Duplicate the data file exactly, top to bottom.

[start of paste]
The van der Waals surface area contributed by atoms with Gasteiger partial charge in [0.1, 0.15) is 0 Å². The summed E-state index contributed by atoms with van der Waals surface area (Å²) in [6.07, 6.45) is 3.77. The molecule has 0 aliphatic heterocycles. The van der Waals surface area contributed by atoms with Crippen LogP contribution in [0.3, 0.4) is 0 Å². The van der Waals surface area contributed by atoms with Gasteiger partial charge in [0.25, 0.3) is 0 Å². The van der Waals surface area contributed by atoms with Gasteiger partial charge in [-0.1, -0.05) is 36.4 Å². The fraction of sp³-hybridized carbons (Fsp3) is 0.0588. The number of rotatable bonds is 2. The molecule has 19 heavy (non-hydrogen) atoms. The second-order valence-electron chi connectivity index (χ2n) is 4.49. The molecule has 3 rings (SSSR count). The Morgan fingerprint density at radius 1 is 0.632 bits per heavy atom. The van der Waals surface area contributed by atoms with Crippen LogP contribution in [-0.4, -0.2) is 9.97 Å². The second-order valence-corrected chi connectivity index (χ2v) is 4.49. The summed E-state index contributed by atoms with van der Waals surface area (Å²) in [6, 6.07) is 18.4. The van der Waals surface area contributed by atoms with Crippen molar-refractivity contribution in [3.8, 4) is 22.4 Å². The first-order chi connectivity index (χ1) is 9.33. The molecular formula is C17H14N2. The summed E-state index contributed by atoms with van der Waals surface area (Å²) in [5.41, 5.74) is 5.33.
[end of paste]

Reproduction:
The van der Waals surface area contributed by atoms with Gasteiger partial charge in [0.1, 0.15) is 0 Å². The summed E-state index contributed by atoms with van der Waals surface area (Å²) in [6.07, 6.45) is 3.77. The molecule has 0 aliphatic heterocycles. The van der Waals surface area contributed by atoms with Crippen LogP contribution in [0.3, 0.4) is 0 Å². The van der Waals surface area contributed by atoms with Gasteiger partial charge in [0.25, 0.3) is 0 Å². The van der Waals surface area contributed by atoms with Gasteiger partial charge in [-0.1, -0.05) is 36.4 Å². The fraction of sp³-hybridized carbons (Fsp3) is 0.0588. The number of rotatable bonds is 2. The molecule has 19 heavy (non-hydrogen) atoms. The second-order valence-electron chi connectivity index (χ2n) is 4.49. The molecule has 3 rings (SSSR count). The Morgan fingerprint density at radius 1 is 0.632 bits per heavy atom. The van der Waals surface area contributed by atoms with Crippen LogP contribution in [-0.4, -0.2) is 9.97 Å². The second-order valence-corrected chi connectivity index (χ2v) is 4.49. The summed E-state index contributed by atoms with van der Waals surface area (Å²) in [6, 6.07) is 18.4. The van der Waals surface area contributed by atoms with Crippen molar-refractivity contribution in [3.8, 4) is 22.4 Å². The first-order chi connectivity index (χ1) is 9.33. The molecular formula is C17H14N2. The summed E-state index contributed by atoms with van der Waals surface area (Å²) in [5.41, 5.74) is 5.33.